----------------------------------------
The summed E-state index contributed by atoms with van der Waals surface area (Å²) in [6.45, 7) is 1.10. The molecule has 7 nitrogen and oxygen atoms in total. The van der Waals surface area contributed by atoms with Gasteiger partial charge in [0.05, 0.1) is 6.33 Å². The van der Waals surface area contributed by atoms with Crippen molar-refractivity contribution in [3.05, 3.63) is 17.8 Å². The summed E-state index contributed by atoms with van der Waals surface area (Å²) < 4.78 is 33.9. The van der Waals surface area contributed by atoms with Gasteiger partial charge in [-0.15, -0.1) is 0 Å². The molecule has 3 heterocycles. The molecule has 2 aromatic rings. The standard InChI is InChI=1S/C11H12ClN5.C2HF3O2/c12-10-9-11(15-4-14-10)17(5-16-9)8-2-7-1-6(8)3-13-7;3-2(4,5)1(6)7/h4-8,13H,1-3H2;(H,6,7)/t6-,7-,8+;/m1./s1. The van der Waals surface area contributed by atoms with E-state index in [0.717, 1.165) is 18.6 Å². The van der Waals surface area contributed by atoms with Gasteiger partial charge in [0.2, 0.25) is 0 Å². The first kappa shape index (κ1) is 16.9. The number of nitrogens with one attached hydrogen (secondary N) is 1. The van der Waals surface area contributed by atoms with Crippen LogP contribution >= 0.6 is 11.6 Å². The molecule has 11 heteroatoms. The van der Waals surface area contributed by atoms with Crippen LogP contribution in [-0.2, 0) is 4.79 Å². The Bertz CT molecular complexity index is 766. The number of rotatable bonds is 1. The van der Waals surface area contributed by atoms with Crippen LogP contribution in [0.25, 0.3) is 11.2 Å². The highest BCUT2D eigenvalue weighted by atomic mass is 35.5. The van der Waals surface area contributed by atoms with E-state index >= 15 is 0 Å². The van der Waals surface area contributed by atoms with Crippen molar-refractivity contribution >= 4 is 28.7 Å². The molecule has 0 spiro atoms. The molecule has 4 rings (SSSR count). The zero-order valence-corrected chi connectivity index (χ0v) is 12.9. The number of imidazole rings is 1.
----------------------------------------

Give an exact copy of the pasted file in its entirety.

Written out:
The summed E-state index contributed by atoms with van der Waals surface area (Å²) in [6.45, 7) is 1.10. The molecule has 7 nitrogen and oxygen atoms in total. The van der Waals surface area contributed by atoms with Gasteiger partial charge in [0.05, 0.1) is 6.33 Å². The van der Waals surface area contributed by atoms with Crippen molar-refractivity contribution in [3.05, 3.63) is 17.8 Å². The summed E-state index contributed by atoms with van der Waals surface area (Å²) < 4.78 is 33.9. The van der Waals surface area contributed by atoms with Gasteiger partial charge in [-0.15, -0.1) is 0 Å². The molecule has 3 heterocycles. The molecule has 2 aromatic rings. The standard InChI is InChI=1S/C11H12ClN5.C2HF3O2/c12-10-9-11(15-4-14-10)17(5-16-9)8-2-7-1-6(8)3-13-7;3-2(4,5)1(6)7/h4-8,13H,1-3H2;(H,6,7)/t6-,7-,8+;/m1./s1. The van der Waals surface area contributed by atoms with E-state index in [0.717, 1.165) is 18.6 Å². The van der Waals surface area contributed by atoms with Gasteiger partial charge in [0.2, 0.25) is 0 Å². The first kappa shape index (κ1) is 16.9. The number of nitrogens with one attached hydrogen (secondary N) is 1. The van der Waals surface area contributed by atoms with Crippen LogP contribution >= 0.6 is 11.6 Å². The molecule has 11 heteroatoms. The van der Waals surface area contributed by atoms with Crippen LogP contribution in [-0.2, 0) is 4.79 Å². The Bertz CT molecular complexity index is 766. The number of rotatable bonds is 1. The van der Waals surface area contributed by atoms with Crippen LogP contribution in [0.25, 0.3) is 11.2 Å². The highest BCUT2D eigenvalue weighted by atomic mass is 35.5. The van der Waals surface area contributed by atoms with E-state index >= 15 is 0 Å². The van der Waals surface area contributed by atoms with Crippen molar-refractivity contribution >= 4 is 28.7 Å². The molecule has 0 spiro atoms. The molecule has 4 rings (SSSR count). The zero-order valence-corrected chi connectivity index (χ0v) is 12.9. The number of imidazole rings is 1.